As said elsewhere, indicting a police officer for an excessive use of force requires some breach in protocols. As far as I know, chokeholding someone is against NYPD protocols. And consequently, I’m very concerned about how this came out.

Dec 05, 2014 at 04:54PM EST

Commented on Don's wall

Don following back should also be a meme.

Dec 03, 2014 at 04:44PM EST

Commented on Sea-Lioning

This is a concept that needs a word.

E.g., I’ve had people (irl) come up to me and ask me what I think of Ferguson, even though anyone who knows me ought to already know the answer, and these acquaintances are invariably the ones obviously on the other side. At that point, I can’t help but to think, “Do you really not already know the answer, are you earnestly asking for my take, or do you just have a speech prepared and you want an audience?”

I love arguing -- partly why I decided to go into law. But I only enjoy it with people I can convince or are open to being convinced, or with those who can convince me. Otherwise, even I don’t much see a point, and it feels more like this:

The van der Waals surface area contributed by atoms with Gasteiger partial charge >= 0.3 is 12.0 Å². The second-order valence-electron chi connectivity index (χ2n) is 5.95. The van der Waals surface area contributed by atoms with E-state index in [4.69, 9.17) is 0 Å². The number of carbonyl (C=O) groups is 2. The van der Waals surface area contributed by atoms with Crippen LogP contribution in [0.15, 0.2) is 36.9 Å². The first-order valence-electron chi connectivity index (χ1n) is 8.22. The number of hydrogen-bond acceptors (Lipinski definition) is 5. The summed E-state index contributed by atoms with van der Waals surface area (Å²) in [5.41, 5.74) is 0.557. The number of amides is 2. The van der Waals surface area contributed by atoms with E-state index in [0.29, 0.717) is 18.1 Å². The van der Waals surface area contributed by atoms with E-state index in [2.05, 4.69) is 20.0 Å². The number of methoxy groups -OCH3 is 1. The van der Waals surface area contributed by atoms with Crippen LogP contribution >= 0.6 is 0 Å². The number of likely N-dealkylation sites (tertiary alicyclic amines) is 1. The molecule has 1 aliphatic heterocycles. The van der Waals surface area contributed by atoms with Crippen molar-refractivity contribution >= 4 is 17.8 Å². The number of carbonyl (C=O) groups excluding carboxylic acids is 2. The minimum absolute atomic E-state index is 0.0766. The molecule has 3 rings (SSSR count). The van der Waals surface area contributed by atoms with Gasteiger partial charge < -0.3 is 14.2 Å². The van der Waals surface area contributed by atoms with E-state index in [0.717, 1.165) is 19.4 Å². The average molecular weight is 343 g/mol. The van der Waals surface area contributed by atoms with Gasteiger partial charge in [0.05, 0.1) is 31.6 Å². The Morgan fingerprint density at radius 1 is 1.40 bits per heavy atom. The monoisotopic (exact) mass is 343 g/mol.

Dec 03, 2014 at 01:01AM EST

Commented on 2014 Ferguson Riots

The laws are not enforced equally in this country. I think most here agree on that, on both sides here. E.g., though white youths use illicit drugs at analogous rates to minority youths, minority youths are systematically arrested at higher rates.

However, what is at issue is whether the entire Wilson-Brown affair is part of that trend.

I think the crime scene evidence and the pathologists’ reports are fairly conclusive, & that the grand jury process has a sufficient prosecutorial bias that, were there any case, there would’ve been an indictment.

We need criminal justice reform. I disagree that the Wilson-Brown incident is related to it.

The rioting is bad, and I don’t think trying to excuse it away is particularly helpful.